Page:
With No Time to Die marking the end to Daniel Craig’s tenure as James Bond, there’s no better time to evaluate his portrayal of 007 than now. Although he falls short of Sean Connery and Roger Moore’s seven-film run as the character, Craig holds the record as the longest-tenured James Bond after playing the role for 15 years. With an arc spanning over five movies — which includes Casino Royale, Quantum of Solace, Skyfall, and Spectre — Craig’s Bond is also the first to have both a definitive beginning and conclusion.
When Casino Royale opened with a black-and-white bathroom brawl between Bond and a henchman whom he suffocates in a sink, it was clear that its iteration of the MI6 agent is unlike anything we’ve ever seen before. Bringing a gritty and unrefined edge to 007, the film disposed of the silliness that plagued the latter Brosnan era instalments. Darkly romantic, unapologetically violent, and intensely nuanced, the 21st Bond film rejuvenated the franchise in supreme style.
Casino Royale Redefined James Bond
Despite initial negative reactions towards the casting of Craig as the new Bond, the Martin Campbell directed film succeeded in bringing a new 007 to the world. He was sleek enough to mingle with social elites without looking out of place, a little rough around the edges, but always ready for battle. Serving as a series reboot, Casino Royale shifted the direction of the franchise, one that is closer to Ian Fleming’s description of Bond as “quiet, hard, ruthless, sardonic, fatalistic” and a “blunt instrument” wielded by the government to execute nasty business.
Bringing his own gravitas to the role, the film introduced a Bond that is strikingly emotional, particularly through his relationship with Vesper Lynd (Eva Green). Portrayed as his first love, the betrayal and death of Vesper played a pivotal role in defining Craig’s Bond, even going as far as dictating the direction his series of films would take. Leveraging on the tragedy of their romance, the Craig era films were able to connect thematic threads from one film to another.
Humanity Is at the Heart of Craig’s 007
Craig’s range as Bond expanded tremendously following the release of Skyfall. The film revisited the childhood trauma that made Bond the man he is, while also tackling the psyche of the character in present day by tearing down his rugged exterior. Gone are the extravagant gadgets, beautiful romantic interests, the film presented a Bond that is well past his prime and considered damaged goods by the MI6. By Skyfall, Bond became more human than ever, as the dynamic between Bond and M has developed into something more akin to a relationship between a son and his mother.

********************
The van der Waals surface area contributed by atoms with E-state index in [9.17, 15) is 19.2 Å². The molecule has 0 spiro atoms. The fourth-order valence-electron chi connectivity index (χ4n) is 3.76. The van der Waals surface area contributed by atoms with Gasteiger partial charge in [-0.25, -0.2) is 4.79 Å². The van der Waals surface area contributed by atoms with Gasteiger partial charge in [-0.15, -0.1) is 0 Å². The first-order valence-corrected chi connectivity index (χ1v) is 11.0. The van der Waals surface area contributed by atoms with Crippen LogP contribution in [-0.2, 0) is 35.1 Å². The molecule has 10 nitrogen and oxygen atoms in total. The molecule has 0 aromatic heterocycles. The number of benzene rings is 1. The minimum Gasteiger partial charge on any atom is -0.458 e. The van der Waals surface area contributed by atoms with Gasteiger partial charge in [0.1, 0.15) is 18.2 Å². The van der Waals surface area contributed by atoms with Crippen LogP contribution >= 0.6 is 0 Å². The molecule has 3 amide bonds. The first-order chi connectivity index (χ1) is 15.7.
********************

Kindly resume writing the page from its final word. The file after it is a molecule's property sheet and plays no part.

Even the weaker Craig era films pulled no punches when it comes to exploring the character’s humanity, examining his proclivity for violence, and less interested in his bed-hopping activities. Quantum of Solace made the choice of continuing the story begun in Casino Royale, whereas Spectre sees Craig’s Bond falling in love with Madeleine Swann, the daughter of the man that engineered the betrayal and death of Vesper. While the quality of the films may be inconsistent, character development was always at the forefront.
The Craig Era Films Tell One Continuous Story
Bond’s relationship with Madeleine was a turning point for 007’s filmography. As Spectre ended with Bond retired and driving off into the sunset with Madeleine, the fractures that were caused by Vesper’s death no longer have an effect on him. In No Time to Die, Bond had learned to trust, value the lives of his friends and lovers, and leave something behind that’s far more remarkable than his history of violence. Over the course of five films, Craig’s Bond rejected the idea that the character is nothing more than an interchangeable codename.
With a cinematic legacy that predates most (if not all) blockbuster franchises, it’s a given that the Bond series will carry on well beyond the reign of Daniel Craig. Yet, his series of films were the first to create a sense of completion that is absent across the filmography of his predecessors, one that is possible through the filmmakers’ dedication in telling one continuous story. Considering the extensive legacy of 007, it may be foolish and naïve to put Craig’s Bond on a pedestal. However, as we bid farewell to the Bond with a soul, I’d say the audience have earned the license to feel.